W3C home > Mailing lists > Public > public-html-bugzilla@w3.org > May 2011

[Bug 12828] New: Client-side Master pages wanted eagerly

From: <bugzilla@jessica.w3.org>
Date: Tue, 31 May 2011 12:27:21 +0000
To: public-html-bugzilla@w3.org
Message-ID: <bug-12828-2486@http.www.w3.org/Bugs/Public/>

           Summary: Client-side Master pages wanted eagerly
           Product: HTML WG
           Version: unspecified
          Platform: All
        OS/Version: All
            Status: NEW
          Severity: enhancement
          Priority: P2
         Component: HTML5 spec (editor: Ian Hickson)
        AssignedTo: ian@hixie.ch
        ReportedBy: bpkservice@mail.ru
         QAContact: public-html-bugzilla@w3.org
                CC: mike@w3.org, public-html-wg-issue-tracking@w3.org,

This is the whole message consisting of two messages sent by me to
public-html-comments@w3.org. I repost it here because I'm not sure that this
text will reach the right people.

I would like to make a strategic feature request to HTML. May be it is not too

I may missed something while reading drafts of new HTML standard, but I
seriously think, there's one feature that HTML really lacks. I'm talking about
Master Pages done with pure HTML only. You may object, saying that there are
tons of server technologies including SSI, ASP.NET, PHP, at least JavaScript,
to accomplish this task.

But there are also applications where these HTML-based Master Pages would be
essential. They are the servers which have server scripting turned off or
don't have it at all, such as mini web servers, possibly done on the hardware
router base.

There is one truth about server-based master pages: each time such a page is
loaded the client should download the web site design again and again
instead of downloading master page once, caching it and then applying to each
content page. Such a waste of traffic!

In comparison to JavaScript solutions Client Master Pages wouldn't require any
programming from the web designer.

There may be also some profit from Master Pages on client side when saving
downloaded web sites to disk (disk space save).

I think, there already are great drafts for this technology present - no need
to invent something new from scratch. Look at ASP.NET Master Pages for
example. There are basic elements:
1. Link to master page in the content page
2. Named content placeholders in the master page
3. Named structures with contents, which correspond to named placeholders in
master page

Some people denote that there are FRAME and IFRAME tags to do the task which
Client Master Pages should do.

But these instruments have big disadvantages (otherwise Server-Side-Include
wouldn't exist and Microsoft
wouldn't give birth to their Server Master Pages).

The main disadvantage is that in both - FRAME and IFRAME - cases the container
chooses contents for itself.
Master Pages do the opposite: the content page chooses its container. So if you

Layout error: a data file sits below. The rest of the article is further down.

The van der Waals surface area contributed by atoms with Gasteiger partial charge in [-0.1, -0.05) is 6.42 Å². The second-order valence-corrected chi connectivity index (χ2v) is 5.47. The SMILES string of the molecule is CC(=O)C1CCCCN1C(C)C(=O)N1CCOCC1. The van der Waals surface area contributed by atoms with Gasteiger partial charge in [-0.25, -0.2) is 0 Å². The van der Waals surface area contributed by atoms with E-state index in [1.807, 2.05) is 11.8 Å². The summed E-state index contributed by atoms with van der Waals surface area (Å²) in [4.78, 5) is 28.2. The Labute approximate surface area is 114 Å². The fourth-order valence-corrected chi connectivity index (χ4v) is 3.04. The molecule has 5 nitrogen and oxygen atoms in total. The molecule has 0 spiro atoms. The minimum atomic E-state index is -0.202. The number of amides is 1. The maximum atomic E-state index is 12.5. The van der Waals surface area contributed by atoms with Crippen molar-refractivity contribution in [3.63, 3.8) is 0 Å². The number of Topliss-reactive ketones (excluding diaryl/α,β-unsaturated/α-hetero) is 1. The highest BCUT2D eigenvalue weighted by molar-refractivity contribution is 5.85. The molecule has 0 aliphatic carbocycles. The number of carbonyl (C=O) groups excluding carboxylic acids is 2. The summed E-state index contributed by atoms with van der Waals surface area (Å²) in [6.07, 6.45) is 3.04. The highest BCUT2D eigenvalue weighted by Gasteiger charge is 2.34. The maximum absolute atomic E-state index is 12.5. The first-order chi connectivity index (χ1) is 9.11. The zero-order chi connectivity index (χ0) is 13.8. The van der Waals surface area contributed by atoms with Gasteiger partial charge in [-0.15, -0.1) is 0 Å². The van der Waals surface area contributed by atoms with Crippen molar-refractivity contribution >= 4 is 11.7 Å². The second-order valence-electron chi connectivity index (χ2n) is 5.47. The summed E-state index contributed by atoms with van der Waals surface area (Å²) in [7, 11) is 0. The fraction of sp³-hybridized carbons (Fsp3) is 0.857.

have multiple designs in multiple Master Pages, the design can be switched
easily in each particular content page.

Now imagine that you should have two master page designs on your web site. For
instance, each even content page should have design number 1, and each odd -
design number 2. But the web site should look consistent while clicking on
links and going to another page. This task can not be done easily using
I don't like an idea that each anchor tag is aware of in which frame a linked
document should be displayed (I mean the frequent use of "target" attribute).

Additionally, frames aren't consistent in a meaning of DOM (you have to "jump"
somehow over frame border).
Pages created using Master Pages are consistent. The difference between Server
Master Pages and Client Master Pages I suggest is that Client Master Pages
remain in two pieces but should be considered by the browser as a solid
document, especially from the DOM point of view.

Another disadvantage of frames is that they are scrollable individually - each
in its own rectangualr area.
The document created using master pages looks consistent and scrolls as a whole

As an example how in my imagination the master pages should work - refer to
linking external CSS or JavaScript files to HTML document. After loading an
external CSS file browser doesn't distinguish between CSS from external file
and inline CSS in STYLE tage of HTML-document's header. The same about
JavaScript files - browser doesn't distinguish between external JS and script
from inline SCRIPT tag.

And think about nested Master Pages - they also could be useful.

Please reply me about your opinions concerning implementation of this feature.
And please remember - I am at least one user who needs this technology :) I had
enough time to think about that.

Configure bugmail: http://www.w3.org/Bugs/Public/userprefs.cgi?tab=email
------- You are receiving this mail because: -------
You are the QA contact for the bug.
Received on Tuesday, 31 May 2011 12:27:29 UTC

This archive was generated by hypermail 2.4.0 : Friday, 17 January 2020 20:01:50 UTC